Woman and Birds in the Night appears similar to the graffiti styles which were common in the late 20th century. There are scrawls and scribbles of paint here, seemingly with no attempt to produce forms with which we are familiar. In fact, the artist is working to a plan here, but his abstract, expressive approach will need time to be understood. Curved lines sit at the end of his thick lines, whilst eyes appear elsewhere, with red pupils and black outlines. Miro incorporates slightly more variations in colour here, bringing in green, blue, yellow and red as well as a thick block of black to the bottom left hand corner. There are also the speckles of paint which Miro used sometimes in order to add interest to his backgrounds, but without distracting any viewer too much from the content in the foreground.

During his time focusing on this theme, the artist produced Woman and Birds which was a huge sculpture which still remains in place today. He would also release a large number of painted versions, though Woman and Birds in the Night is a particularly memorable iteration. This piece came about in 1968, with several other related paintings coming from a year earlier, suggesting that Miro was devoted to this topic for a period of several months which perhaps wrapped around the new year. This body of work captures the essence of Miro beautifully and so it an important series to look into for those wanting to really understand this important Catalan painter, ceramicist and draughtsman. Details on the individual elements of this series are a little hard to come across, though, and so many just refer to these paintings as a group instead.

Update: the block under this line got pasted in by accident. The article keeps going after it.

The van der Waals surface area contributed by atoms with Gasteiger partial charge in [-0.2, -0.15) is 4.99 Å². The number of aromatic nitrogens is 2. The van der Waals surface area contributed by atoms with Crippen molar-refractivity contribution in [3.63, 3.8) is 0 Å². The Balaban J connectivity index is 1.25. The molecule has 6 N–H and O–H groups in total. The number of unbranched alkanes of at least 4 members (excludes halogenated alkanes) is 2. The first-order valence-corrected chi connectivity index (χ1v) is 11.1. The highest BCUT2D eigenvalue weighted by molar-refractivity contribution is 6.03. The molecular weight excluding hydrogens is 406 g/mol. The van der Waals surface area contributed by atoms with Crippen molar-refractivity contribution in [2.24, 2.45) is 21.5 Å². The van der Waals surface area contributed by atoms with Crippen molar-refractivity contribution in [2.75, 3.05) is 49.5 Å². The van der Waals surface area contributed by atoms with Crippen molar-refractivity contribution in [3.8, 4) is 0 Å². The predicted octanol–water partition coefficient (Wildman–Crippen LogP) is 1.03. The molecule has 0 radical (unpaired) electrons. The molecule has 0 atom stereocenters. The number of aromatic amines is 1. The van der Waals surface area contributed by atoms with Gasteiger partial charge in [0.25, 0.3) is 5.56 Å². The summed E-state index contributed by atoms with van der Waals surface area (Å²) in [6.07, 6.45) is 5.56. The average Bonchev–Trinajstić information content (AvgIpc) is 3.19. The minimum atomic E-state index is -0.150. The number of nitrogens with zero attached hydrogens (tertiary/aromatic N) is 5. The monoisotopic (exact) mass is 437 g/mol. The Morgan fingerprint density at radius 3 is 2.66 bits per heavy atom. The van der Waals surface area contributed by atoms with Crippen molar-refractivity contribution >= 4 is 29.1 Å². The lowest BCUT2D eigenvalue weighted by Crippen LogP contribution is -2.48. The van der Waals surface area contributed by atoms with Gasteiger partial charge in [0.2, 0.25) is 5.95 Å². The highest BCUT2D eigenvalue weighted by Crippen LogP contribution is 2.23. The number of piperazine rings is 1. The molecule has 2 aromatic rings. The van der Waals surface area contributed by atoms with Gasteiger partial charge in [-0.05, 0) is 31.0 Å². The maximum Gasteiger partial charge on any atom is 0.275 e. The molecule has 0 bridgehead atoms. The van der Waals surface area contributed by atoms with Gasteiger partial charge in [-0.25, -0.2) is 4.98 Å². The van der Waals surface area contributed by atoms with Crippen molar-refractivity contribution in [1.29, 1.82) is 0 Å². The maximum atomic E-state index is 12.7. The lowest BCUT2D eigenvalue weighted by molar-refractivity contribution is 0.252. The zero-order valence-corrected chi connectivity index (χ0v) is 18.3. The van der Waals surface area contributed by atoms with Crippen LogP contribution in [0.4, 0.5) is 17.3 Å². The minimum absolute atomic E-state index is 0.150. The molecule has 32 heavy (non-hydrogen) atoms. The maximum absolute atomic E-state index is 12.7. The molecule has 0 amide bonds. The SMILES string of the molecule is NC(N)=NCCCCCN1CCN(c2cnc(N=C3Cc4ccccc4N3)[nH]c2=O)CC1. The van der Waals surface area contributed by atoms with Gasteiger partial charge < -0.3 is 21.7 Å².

Miro stuck with this content for quite a while, releasing several other interpretations of the basic premise. All of these can instantly be linked together, because of the similarity of style in each one, with other examples including Woman and Bird and Woman and Birds. The artist would create sets of symbols in an informal manner and then replicate them across different artworks, sometimes even pushing into other disciplines altogether. He essentially created a brand which helped his work to stand out, though at that time he was unique enough that few would even be compared to him in any case. He would move around many different art movements within his career, and succeed within most of them, before achieving a style very much of his own later on in life. He had earlier visited contemporary styles such as Cubism and Surrealism, for example, no doubt inspired by some of the colleagues with whom he spent time in his early years.